A while back I said I would speak about the difference between Afrikaans people and English people in SA. So here goes.
Firstly, I have to say that I am going to be making sweeping generalizations here. Not all Afrikaans people are like this, and not all English people are like that. And perhaps this is not even reality, perhaps it is merely my perception based on my experiences.
I can’t say too much about the Afrikaners, my SIL reads my blog ;-)
Afrikaans is more than just a language, it is a culture here in SA.
In general, an Afrikaaner is a white, Afrikaans speaking South African. An English person is generally a white, English speaking South African. Although the majority of so called ‘coloured*’ people (the classification of mixed race people in SA) speak Afrikaans, they identity themselves with their ethnicity, rather than by their language. They will refer to themselves as ‘coloured’ rather that as ‘Afrikaans’.
The stereotypical Afrikaaner male is a white, slightly overweight with a big beer belly, a moustache. He is stereotypically less open minded, less tolerant than English people. He loves drinking brandy and coke and loves watching rugby. And while some of the staunchest fighters of apartheid were Afrikaans, there is the perception that Afrikaaners were more racist. Perhaps this is because the forefathers of apartheid were Afrikaans. (Not all Afrikaaners are like Eugene, promise!)
Having said that, the young Afrikaans people of today are completely different. As we move increasingly towards an integrated society here in SA, the stereotypes of the past no longer hold true. I think it has become increasingly difficult to say that there is a typical Afrikaner, or a typical Zulu, or a typical Xhosa. While some features of the culture are still strong, the younger generation are becoming increasingly less Afrikaans / Zulu / Xhosa etc, and increasingly more South African. Which is great.
Marko’s family is Afrikaans. He was brought up Afrikaans but went to an English school, and we only speak English at home. In fact the only time Marko ever speaks Afrikaans is to his parents and sister. My Afrikaans is ok, I can understand it quite well, but my accent is appalling. When we are with his family his father will speak to me in Afrikaans (he is a staunch Afrikaaner) and I speak to him in English. I understand him and he understands me. He seems to like me even though I am a ‘rooinek’ (red neck –called so because when the English first came to Africa the harsh African sun burnt them at the back of their necks, the only place that was exposed when in uniform).
Our children will be brought up English speaking, and although they will probably be able to speak Afrikaans, I would like them learn a black language (probably Xhosa) as a second language, rather than Afrikaans, as I had to do as a child.
Traditional Afrikaners eat different to what we (English speaking people) eat. They like their ‘vleis, reis en aardtappels’ – meat, rice and potatoes. I really do not like Afrikaans food, it is too starchy and fattening for me. And they cook their vegetables too soft. Or perhaps that is just my in laws.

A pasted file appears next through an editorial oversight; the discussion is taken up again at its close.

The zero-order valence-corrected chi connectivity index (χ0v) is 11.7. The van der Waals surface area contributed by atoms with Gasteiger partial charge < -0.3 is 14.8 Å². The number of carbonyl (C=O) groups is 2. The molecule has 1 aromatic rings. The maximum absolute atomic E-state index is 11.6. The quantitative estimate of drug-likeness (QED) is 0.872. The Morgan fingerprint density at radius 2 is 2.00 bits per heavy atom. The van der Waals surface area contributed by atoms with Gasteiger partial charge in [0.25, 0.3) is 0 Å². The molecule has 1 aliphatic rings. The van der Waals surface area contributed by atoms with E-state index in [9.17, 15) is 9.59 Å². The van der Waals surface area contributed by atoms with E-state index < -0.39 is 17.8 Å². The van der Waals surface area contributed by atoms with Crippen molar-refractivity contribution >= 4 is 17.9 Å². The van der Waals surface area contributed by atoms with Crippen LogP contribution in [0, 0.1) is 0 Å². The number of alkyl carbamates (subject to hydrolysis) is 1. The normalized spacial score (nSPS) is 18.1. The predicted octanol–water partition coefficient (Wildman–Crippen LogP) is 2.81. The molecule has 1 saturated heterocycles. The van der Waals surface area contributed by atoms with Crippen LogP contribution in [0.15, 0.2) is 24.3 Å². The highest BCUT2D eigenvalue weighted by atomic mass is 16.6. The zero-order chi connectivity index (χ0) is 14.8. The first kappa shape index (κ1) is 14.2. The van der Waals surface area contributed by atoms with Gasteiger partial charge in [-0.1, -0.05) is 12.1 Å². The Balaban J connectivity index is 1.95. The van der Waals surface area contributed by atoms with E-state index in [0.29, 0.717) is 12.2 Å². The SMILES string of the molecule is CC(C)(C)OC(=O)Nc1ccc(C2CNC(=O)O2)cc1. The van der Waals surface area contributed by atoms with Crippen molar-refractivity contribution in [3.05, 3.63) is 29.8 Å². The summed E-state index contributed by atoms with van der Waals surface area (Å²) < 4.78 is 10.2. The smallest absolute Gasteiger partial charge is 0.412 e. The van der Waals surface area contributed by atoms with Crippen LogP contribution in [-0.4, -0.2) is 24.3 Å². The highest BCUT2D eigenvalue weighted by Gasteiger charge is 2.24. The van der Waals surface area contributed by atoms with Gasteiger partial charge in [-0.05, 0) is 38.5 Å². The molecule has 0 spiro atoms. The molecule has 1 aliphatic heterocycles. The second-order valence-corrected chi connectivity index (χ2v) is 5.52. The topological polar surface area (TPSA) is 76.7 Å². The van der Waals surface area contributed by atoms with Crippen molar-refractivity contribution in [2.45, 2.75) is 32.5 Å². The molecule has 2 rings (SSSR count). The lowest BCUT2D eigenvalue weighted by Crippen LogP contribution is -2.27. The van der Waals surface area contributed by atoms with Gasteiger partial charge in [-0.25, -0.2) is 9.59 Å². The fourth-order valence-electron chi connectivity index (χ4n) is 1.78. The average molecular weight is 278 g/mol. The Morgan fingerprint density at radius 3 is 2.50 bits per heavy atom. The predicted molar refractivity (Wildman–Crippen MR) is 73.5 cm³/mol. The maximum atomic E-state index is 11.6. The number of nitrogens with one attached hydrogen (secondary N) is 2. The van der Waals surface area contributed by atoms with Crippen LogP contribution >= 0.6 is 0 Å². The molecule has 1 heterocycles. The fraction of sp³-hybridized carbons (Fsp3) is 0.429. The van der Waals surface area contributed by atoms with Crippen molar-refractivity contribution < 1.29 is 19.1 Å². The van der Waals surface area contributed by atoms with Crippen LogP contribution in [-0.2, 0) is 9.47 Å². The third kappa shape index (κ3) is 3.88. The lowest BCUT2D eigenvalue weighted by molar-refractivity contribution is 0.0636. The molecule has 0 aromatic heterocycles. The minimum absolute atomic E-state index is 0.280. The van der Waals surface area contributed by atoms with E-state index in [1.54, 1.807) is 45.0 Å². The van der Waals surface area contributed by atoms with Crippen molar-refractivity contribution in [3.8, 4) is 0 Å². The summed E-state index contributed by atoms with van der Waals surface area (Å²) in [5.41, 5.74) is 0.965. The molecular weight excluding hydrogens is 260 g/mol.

Afrikaans is a language that is based on Dutch with a bit of Flemish and German combined. When I was at school, in the apartheid era, we were forced to do Afrikaans as a second language. As I say, I can understand it quite well, and I can speak it as well. Although, according to Marko, I have a pathetic accent. Which is not very nice of him. Asshole. Marko speaks perfect, flawless English. You would never guess he is Afrikaans.
That horrible flat ‘Souf Effriken’ accent you hear – that is mostly the Afrikaans accent. Some of you said that my accent is not like what you have heard previously, that is because I am English speaking, not Afrikaans.
I remember when I was in primary school, I went to a mixed school – there were both Afrikaans children and English children, we used to fight a lot. At that stage Apartheid was going strong and there were absolutely no black or coloured children in our school.
While it is not really possible to say there is a ‘typical’ English speaking profile or caricature, because there isn’t a particular culture that depicts English-speaking South Africans, there is one that exists for Afrikaaners. The one I have described above.
Afrikaans is actually an easy language to learn. It is relatively simple. One thing that does drive me crazy is that they will put separate words together to make one word to describe something. For example, a ‘sitplek’ is place to sit, literally translated as ‘sit-place’. It makes reading the written word very difficult as words can be so long. I can read Afrikaans, it just takes me ages.
Afrikaans is a very colourful, expressive language. There are some words that totally lose their meaning in translation. Our local dialect is often peppered with Afrikaans words. For example, the word ‘lekker’ – meaning nice. But it is so much more than nice. ‘Lekker’ means nice, cool, groovy, perfect, enjoyable, divine, winner’ish etc, all in one. For example, it is such a ‘lekker’ day. ‘Vok’ is also so much more expressive than ‘fuck’. Another word I love is ‘vry’, which is slang for cuddle, but its more than cuddling. Oh and ‘gatvol’ – it means fed up, literally translated as ‘butt/hole full’. “Ek is gatvol.”
Afrikaaners are actually quite cool. I married one after all.
Daar is niks verkeed met die Afrikaaners, hulle kan vol kak wees, maar daar is een ding wat hulle goed kan doen – hulle kan lekker vry ;-)
* Coloured is not a negative term here. It is an official race grouping and Coloured people will refer to themselves as Coloured (or sometimes Black). I know it is a derogatory term in the USA.